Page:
Ottoman Kitchen Organization
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Refined Tastes in a Refined Place: Eating Habits an the Ottoman Palace During the 15th-17th Centuries

Arif Bilgin


Meals in Topkapı Palace were prepared by the Matbah-ı Âmire Emâneti1 (Palace Kitchen Stewardship) , believed to have been established during the reign of Mehmet the Conqueror. Under the administration of a kitchen steward, the institution consisted of various units and branches of service. The two most important units of the stewardship were the kitchens which prepared the food for the inhabitants of the palace, and the Helvahâne. The kitchen buildings, constructed so as to completely cover the right part of the second courtyard, consisted of ten separate sections. Eight of these were kitchen buildings, named according to the class they served (Has, Divân, Ağalar, etc.); the remaining two belonged to the Helvahâne. While the kitchens (mutfak) prepared the food for the palace’s inhabitants, thehelvahânes produced various types of sweets, preserves, compotes, sherbet drinks, macun(pastes) and pickles. The cooks working in the kitchens were made up of three classes, theüstad (masters), halîfe (servants) and şâkırd (apprentices). The apprentices were further divided into teams or bölük. Every bölük was assigned a bölükbaşı (team head). At the head of all the cooks was the head of cooks (ser-tabbâhîn), who at the same time oversaw all the personnel of the stewardship. The cooks of the helvahâne were organized in a similar way and overseen by a ser-helvacıyân, or “head halvah cook.”

The other units within the stewardship included the Kilâr-ı Âmire (administread of the pantries), where all provisions were stored, the ovens (Fırın-ı Has and Fırın-ı Harcî); the slaughterhouse (kârhâne-i kassâbîn) where all the sheep and chickens brought to the palace were slaughtered and butchered; the yogurt maker’s workshop (kârhâne-i mastgerân) responsible for acquisition of milk and the production of all milk products; the candle makers’ workshop (kârhâne-i şem‘gerân) which produced all the candles needed in the palace; the sebzehâne (vegetable house) where the vegetables bought were cleaned and prepared for cooking; the sakahâne which was responsible for water service to the palace kitchens; the mirî mandıra, responsible for the care of all the cows/buffaloes in the palace and the making of butter and cheese from their milk; and lastly, the simid kârhânesi in Bursa, responsible for the process of buying wheat from the South Marmara area, having it milled and sending it to the palace. The groups working within these units were named according to their areas of service: pantrymen (kilâriyân), bread bakers (habbâzîn), butchers (kassâbîn), poultrymen (mâkiyâniyân), etc.

To the employees of the stewardship we may also add others who have been determined exist during various periods, such as the buzcular, responsible for snow and ice service, theaşşablar who gathered medicinal herbs, the müteferrikalar, responsible for petty cash; it is unknown by whom they were chosen. There were also the eytâm, children of deceased head cooks, who worked for a low daily salary, and a buğday döğücüyü (beater of wheat) who pounded the wheat for soups. It is also worth noting that there were three separate teams within the bread makers, each responsible for the preparation of their particular part of the process: the pişirici, hamurger and elekçi (baker, dough maker and sifter).

The palace also contained a separate kitchen in the third courtyard called the kuşhâne. Employing cooks from the Matbah-ı Âmire despite being unaffiliated with the stewardship, this kitchen served the other foremost persons at the palace. This kitchen was also served by page boys who were members of the cellar wards (kiler koğuşu). It is believed that thekuşhâne operated separately from the kitchens affiliated with the stewardship, which produced two meals per day.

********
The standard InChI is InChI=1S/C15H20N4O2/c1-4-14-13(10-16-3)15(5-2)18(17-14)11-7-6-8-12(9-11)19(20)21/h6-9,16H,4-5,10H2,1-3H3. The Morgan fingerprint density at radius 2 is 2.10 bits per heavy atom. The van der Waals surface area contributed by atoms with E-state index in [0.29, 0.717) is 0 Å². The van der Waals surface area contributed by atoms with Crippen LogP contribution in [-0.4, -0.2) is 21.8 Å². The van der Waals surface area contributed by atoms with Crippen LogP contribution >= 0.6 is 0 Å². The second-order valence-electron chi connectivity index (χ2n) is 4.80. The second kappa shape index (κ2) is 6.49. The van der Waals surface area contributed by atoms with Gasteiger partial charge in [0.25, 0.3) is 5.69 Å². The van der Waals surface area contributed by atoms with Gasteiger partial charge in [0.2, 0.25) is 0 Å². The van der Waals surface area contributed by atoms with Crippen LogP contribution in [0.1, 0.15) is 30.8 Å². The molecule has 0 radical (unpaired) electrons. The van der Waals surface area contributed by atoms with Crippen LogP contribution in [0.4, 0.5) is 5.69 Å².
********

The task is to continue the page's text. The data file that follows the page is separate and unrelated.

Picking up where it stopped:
The Development and General Characteristics of the Palace Cuisine

The cuisine of the palace may be considered the zenith of Ottoman culinary culture. These cuisines display a structure basically dominated by basically Turkish eating habits, though with other contributions as well. For this reason we must see them as cultures brought by nomadic Central Asian Turks, which were developed and enriched by various influences as they settled and spread through Anatolia. Thus Turkish cuisine, and palace cuisine in particular, is a cuisine under the influence of Chinese, Iranian, Arab, Byzantine, European and Mediterranean worlds.

As cultures exist in a state of constant interaction, and culinary culture is a part of the total culture, it cannot exist outside the influence of the cultures which surround it. From the time the Turks left Central Asia until their settlement in Anatolia, they interacted with various cultures. The fact that during their period in Central Asia their cuisine shared similar elements with those of their neighbors the Chinese indicates that there was interaction between these two opposing elements2. During their migration to Anatolia, the Turks took advantage of the eating habits and ingredients present in the countries in which they stayed. The evidence of the influence from Iran and the Arab world survived even until the Ottomans became a world empire3. Following the Turks’ settlement in Anatolia and especially throughout the Ottoman period, exchange with both eastern and western cultures continued. These interactions were based chiefly on conquests and political relationships (marriages etc.). In the areas they conquered, the Ottomans became acquainted with new products 4 or began producing many different plants on these fertile lands 5. Crops encountered for the first time, or newly entering production, were taken to the large cities, where they contributed to the development of the inhabitants’ tastes.